Indian Sculpture of the Bull Nandi

SKU FF.101

12th Century AD to 13th Century AD


9.85″ (25.0cm) high x 11″ (27.9cm) wide





Gallery Location



Nandi the bull-calf is the mount or vehicle of Lord Shiva. As Shiva’s most devoted disciple, his image is often placed directly opposite Shiva’s shrine in Hindu temples. Regularly honoured by worshippers with offerings of flowers and incense, sculptures of Nandi are often touched in the hope that devotees will be able to imitate the strength of his devotion to Shiva. It is not known when these two deities first came to be associated but there is a long history of devotion to bulls in Asia. The early civilisation of the Indus Valley in particular (c. 3000-2000 BC) clearly held the bull in high veneration- producing images in stone and terracotta. In Sanskrit Nandi means ‘joyfulness’ or ‘He who gives joy.’ This refers to the emotions experienced by the devotee in the presence of Shiva.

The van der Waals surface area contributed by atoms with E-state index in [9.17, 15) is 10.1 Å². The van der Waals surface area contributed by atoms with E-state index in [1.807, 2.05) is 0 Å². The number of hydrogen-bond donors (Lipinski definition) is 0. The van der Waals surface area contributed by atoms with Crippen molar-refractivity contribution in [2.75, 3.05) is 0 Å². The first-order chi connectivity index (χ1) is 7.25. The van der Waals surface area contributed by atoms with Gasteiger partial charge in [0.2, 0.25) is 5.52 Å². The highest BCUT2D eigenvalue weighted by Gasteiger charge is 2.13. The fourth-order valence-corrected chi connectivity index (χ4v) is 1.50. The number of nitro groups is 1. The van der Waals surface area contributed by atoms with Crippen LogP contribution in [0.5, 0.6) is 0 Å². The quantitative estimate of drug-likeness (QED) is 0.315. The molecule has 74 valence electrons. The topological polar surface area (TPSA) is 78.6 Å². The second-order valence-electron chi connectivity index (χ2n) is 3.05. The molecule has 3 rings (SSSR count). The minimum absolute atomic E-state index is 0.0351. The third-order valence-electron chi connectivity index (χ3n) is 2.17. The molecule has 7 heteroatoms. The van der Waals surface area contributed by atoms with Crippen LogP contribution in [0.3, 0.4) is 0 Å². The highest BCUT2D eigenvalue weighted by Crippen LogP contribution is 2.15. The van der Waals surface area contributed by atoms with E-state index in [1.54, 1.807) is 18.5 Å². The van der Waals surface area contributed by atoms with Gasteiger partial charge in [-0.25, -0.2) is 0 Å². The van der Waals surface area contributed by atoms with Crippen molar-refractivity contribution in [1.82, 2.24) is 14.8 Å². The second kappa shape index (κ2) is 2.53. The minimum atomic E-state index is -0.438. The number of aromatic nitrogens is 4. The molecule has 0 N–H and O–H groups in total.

The scale of this example suggests it was used for private devotion, or possibly donated to a temple as a votive offering. Dating from the twelfth-thirteenth centuries, the sculpture is in remarkably good condition, with minor losses from the nose, horns and base. Traces of red pigment survive on the surface suggesting it was once fully polychromed. The bull is recumbent with his front legs stretched out in front of him in a pose of adoration (presumably towards Shiva). A simple rectangular rug covers his back and a double-string of rectangular beads hangs impressively around his neck. A harness has been placed around his slightly upturned head, which bears a wonderfully benign and peaceful expression. The ears are long but the horns are barely out. This is in accordance with Nandi iconography which refers to him as a calf. The slender tail is tucked gracefully between his back legs. This work is remarkable, both for the quality of the carving and its early date.

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